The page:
Geraghty counts this as another star in the great galaxy of broken Obama promises, dating to the convention when he vowed to take out Bin Laden and his underlings “if we have them in our sights.” True?

Five administration officials tell NEWSWEEK that the president has sided with political and diplomatic advisers who argue that widening the scope of the drone attacks would be risky and unwise. Obama is concerned that firing missiles into urban areas like Quetta, where intelligence reports suggest that Taliban leader Mullah Mohammed Omar and other high-level militants have sometimes taken shelter, would greatly increase the risk of civilian casualties. It would also draw protests from Pakistani politicians and military leaders, who have been largely quiet about the drone attacks as long as they’ve been confined to the country’s out-of-sight border region. The White House has been encouraged by Pakistan’s own recent military efforts to root out militants along the Afghan border, and it does not want to jeopardize that cooperation.

There’s been no final decision yet, Newsweek cautions. I think he would order a strike if we had credible intel on Bin Laden or Zawahiri, civilian casualties and Pakistani backlash be damned, just because the upside of success is huge even relative to the considerable downside of failure. The last thing a first-term president needs is a CIA leak down the road about how he once had a shot at Osama but was too gun-shy to pull the trigger. In the case of Mullah Omar et al., the symbolic importance is less so the calculus changes. Remember, Pakistan’s trying to balance its alliance with the U.S., which it needs to keep India in check, with its alliance with the Taliban, which it needs to assert control in Afghanistan after we’re gone. Anything that throws that balance out of whack — like, say, mass casualties caused by a U.S. air assault on a Pakistani city — will force a readjustment on the other side of the scale, which probably explains why Pakistan’s greeting the American surge across the border by refusing to speed up its own offensive in the tribal areas. It’s all about balance, especially now that Obama’s reminded everyone that we’re eager to vacate the premises. Which leaves The One with two options: Either (1) avoid provocative action like drone strikes on cities that might lead Pakistan to do some “rebalancing” or (2) take really provocative action — namely, by threatening to bring their archenemy into Afghanistan — in order to scare the Pakistanis into rebalancing in our favor.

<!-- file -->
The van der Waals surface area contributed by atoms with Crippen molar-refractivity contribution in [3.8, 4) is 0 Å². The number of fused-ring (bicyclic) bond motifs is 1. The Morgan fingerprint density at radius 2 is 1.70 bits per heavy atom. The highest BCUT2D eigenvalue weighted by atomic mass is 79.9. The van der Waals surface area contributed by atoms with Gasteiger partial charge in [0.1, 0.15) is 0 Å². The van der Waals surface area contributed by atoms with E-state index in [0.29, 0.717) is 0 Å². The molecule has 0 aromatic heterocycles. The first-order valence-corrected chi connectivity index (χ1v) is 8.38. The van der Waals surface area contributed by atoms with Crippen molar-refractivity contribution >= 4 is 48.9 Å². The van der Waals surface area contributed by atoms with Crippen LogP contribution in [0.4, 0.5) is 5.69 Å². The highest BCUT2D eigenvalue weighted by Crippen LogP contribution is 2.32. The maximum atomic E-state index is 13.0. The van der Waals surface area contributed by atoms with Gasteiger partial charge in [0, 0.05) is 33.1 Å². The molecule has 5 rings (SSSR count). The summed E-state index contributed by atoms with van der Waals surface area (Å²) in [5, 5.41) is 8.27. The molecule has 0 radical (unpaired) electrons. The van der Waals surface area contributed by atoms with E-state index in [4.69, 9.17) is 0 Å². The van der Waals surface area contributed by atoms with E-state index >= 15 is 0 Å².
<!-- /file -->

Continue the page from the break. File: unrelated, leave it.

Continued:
The problem is, it may be too late for the latter strategy. Pakistan’s greatest strength is its own weakness as a state: We can’t rock the boat too much, the theory goes, or else the secular-ish government will fall and the jihadbots will take full control of their nuclear arsenal. Given the Pakistani supreme court’s ruling today allowing corruption inquiries to proceed against top government officials, the regime is more fragile than ever. Which likely means that not only is a bold Hitchens-esque stroke like tossing India into the mix off the table, but so too is any expansion of the drone program. Exit question: What’s a B+ pragmatist to do?